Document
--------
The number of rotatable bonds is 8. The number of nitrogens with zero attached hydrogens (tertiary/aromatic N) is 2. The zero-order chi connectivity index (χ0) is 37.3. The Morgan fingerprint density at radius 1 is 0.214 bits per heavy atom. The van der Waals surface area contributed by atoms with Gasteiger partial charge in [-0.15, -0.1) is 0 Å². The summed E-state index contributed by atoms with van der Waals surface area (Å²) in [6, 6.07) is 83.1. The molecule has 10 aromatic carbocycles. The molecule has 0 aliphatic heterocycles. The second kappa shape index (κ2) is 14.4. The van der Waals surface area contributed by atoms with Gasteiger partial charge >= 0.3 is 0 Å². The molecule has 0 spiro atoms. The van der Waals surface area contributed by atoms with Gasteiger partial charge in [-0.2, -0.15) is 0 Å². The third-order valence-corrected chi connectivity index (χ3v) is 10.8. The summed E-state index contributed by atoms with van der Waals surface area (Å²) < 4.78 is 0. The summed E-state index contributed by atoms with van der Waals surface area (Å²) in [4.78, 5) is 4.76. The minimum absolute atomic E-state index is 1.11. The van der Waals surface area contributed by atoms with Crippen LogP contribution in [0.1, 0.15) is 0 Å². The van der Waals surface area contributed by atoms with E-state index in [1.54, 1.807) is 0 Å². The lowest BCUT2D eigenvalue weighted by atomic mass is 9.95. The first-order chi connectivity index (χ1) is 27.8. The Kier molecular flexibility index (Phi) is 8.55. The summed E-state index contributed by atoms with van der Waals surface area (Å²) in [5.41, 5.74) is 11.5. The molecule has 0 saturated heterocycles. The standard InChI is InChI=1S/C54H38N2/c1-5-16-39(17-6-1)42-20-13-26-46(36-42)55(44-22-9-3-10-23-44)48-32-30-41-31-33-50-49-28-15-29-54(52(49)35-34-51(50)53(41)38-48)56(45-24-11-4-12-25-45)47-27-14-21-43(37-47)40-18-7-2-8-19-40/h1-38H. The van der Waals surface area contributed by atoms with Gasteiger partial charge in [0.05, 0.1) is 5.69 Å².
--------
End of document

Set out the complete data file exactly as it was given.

The number of rotatable bonds is 8. The number of nitrogens with zero attached hydrogens (tertiary/aromatic N) is 2. The zero-order chi connectivity index (χ0) is 37.3. The Morgan fingerprint density at radius 1 is 0.214 bits per heavy atom. The van der Waals surface area contributed by atoms with Gasteiger partial charge in [-0.15, -0.1) is 0 Å². The summed E-state index contributed by atoms with van der Waals surface area (Å²) in [6, 6.07) is 83.1. The molecule has 10 aromatic carbocycles. The molecule has 0 aliphatic heterocycles. The second kappa shape index (κ2) is 14.4. The van der Waals surface area contributed by atoms with Gasteiger partial charge >= 0.3 is 0 Å². The molecule has 0 spiro atoms. The van der Waals surface area contributed by atoms with Gasteiger partial charge in [-0.2, -0.15) is 0 Å². The third-order valence-corrected chi connectivity index (χ3v) is 10.8. The summed E-state index contributed by atoms with van der Waals surface area (Å²) < 4.78 is 0. The summed E-state index contributed by atoms with van der Waals surface area (Å²) in [4.78, 5) is 4.76. The minimum absolute atomic E-state index is 1.11. The van der Waals surface area contributed by atoms with Crippen LogP contribution in [0.1, 0.15) is 0 Å². The van der Waals surface area contributed by atoms with E-state index in [1.54, 1.807) is 0 Å². The lowest BCUT2D eigenvalue weighted by atomic mass is 9.95. The first-order chi connectivity index (χ1) is 27.8. The Kier molecular flexibility index (Phi) is 8.55. The summed E-state index contributed by atoms with van der Waals surface area (Å²) in [5.41, 5.74) is 11.5. The molecule has 0 saturated heterocycles. The standard InChI is InChI=1S/C54H38N2/c1-5-16-39(17-6-1)42-20-13-26-46(36-42)55(44-22-9-3-10-23-44)48-32-30-41-31-33-50-49-28-15-29-54(52(49)35-34-51(50)53(41)38-48)56(45-24-11-4-12-25-45)47-27-14-21-43(37-47)40-18-7-2-8-19-40/h1-38H. The van der Waals surface area contributed by atoms with Gasteiger partial charge in [0.05, 0.1) is 5.69 Å².